A State of Emergency remains in effect for all 77 Oklahoma counties. The declaration provides a formal mechanism for local governments to seek reimbursement for recovery costs through the state's disaster public assistance program if conditions warrant. The State Emergency Operations Center (EOC) remains activated and the Oklahoma Department of Emergency Management (OEM) is in contact with emergency managers in the affected areas.
Oklahoma is also awaiting word on a request to President George Bush for an emergency declaration covering all 77 counties. If approved, the declaration would provide cities, towns and counties financial assistance to cover the cost of debris removal and emergency protective measures like overtime for fire and police as well as road clearing, sanding and salting costs. The emergency declaration would also provide generators, bottled water, cots, blankets and meals ready to eat (MREs) which Oklahoma has requested of the federal government. Please note these generators are industrial-size and NOT for residential use.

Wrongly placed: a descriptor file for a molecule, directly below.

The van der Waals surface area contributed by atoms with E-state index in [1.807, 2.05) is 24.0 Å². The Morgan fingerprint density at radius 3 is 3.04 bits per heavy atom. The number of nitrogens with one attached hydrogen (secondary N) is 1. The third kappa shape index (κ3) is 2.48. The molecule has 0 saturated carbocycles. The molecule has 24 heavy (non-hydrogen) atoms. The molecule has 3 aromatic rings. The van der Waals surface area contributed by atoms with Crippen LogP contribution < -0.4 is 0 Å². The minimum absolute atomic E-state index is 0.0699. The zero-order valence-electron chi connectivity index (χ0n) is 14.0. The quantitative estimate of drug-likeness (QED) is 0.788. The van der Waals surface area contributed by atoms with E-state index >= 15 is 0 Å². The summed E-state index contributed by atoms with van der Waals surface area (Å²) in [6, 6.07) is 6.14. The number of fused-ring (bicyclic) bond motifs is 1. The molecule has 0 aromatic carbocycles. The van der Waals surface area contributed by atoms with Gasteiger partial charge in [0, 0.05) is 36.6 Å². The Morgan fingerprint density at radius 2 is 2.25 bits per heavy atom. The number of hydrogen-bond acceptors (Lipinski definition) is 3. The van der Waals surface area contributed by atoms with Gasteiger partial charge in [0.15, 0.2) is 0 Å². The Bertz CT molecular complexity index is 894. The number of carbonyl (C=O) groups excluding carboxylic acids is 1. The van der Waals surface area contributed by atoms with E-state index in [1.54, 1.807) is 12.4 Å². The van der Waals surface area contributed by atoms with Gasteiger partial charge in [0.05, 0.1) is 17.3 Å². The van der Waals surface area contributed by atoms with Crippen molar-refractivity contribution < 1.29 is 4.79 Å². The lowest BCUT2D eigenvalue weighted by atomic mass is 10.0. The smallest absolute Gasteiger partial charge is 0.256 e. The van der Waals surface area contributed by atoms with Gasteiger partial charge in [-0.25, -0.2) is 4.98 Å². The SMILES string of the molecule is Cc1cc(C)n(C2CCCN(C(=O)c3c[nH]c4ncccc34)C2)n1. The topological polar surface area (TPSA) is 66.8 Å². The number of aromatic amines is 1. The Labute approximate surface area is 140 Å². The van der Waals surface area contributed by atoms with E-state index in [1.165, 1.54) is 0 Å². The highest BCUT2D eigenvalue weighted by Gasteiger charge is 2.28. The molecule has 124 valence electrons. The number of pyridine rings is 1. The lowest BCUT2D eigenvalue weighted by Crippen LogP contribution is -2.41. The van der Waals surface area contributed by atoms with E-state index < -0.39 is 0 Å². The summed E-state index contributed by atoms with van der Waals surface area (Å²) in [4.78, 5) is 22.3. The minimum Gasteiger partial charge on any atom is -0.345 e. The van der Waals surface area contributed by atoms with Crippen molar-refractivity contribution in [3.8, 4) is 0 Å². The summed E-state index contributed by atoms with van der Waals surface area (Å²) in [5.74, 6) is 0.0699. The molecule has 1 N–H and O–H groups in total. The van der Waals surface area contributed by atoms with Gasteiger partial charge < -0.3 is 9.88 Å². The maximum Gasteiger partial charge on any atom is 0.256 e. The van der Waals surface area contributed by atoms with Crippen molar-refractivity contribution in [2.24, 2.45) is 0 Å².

An ice storm warning continues until 6 a.m. Tuesday for an area north of a line from Hollis to Mangum to Oklahoma City to Vinita. Additional rainfall is expected across the state tonight as a storm system moves toward the area from California. Temperatures have warmed above freezing across the southeast half of Oklahoma and a cold rain is expected in this area. The freezing line will continue to move slowly north during the overnight hours and areas south of this line will transition to a cold rain. In the ice storm warning area additional ice accumulations of one-quarter to one-half inches are possible. Northwest Oklahoma may receive more ice with this round of precipitation than other areas as the region remains below freezing longer.
INJURIES AND FATALITIES
The number of Ice Storm-related fatalities remains at 12, according to the Oklahoma State Medical Examiners Office. All died in motor vehicle accidents.
Two people died in separate wrecks in Oklahoma County.
One died in a crash in Canadian County.
Two people died in separate accidents in Beckham County.
One died in a crash in Tillman County.
Four died in an accident in Okfuskee County.
Two people died in accidents in Tulsa County (This includes a man who died today in Tulsa when a utility pole fell on his vehicle.)
Additionally, the Oklahoma Highway Patrol has worked more than 150 injury and non-injury collisions since Saturday night. OHP continues to discourage travel due to hazardous road conditions.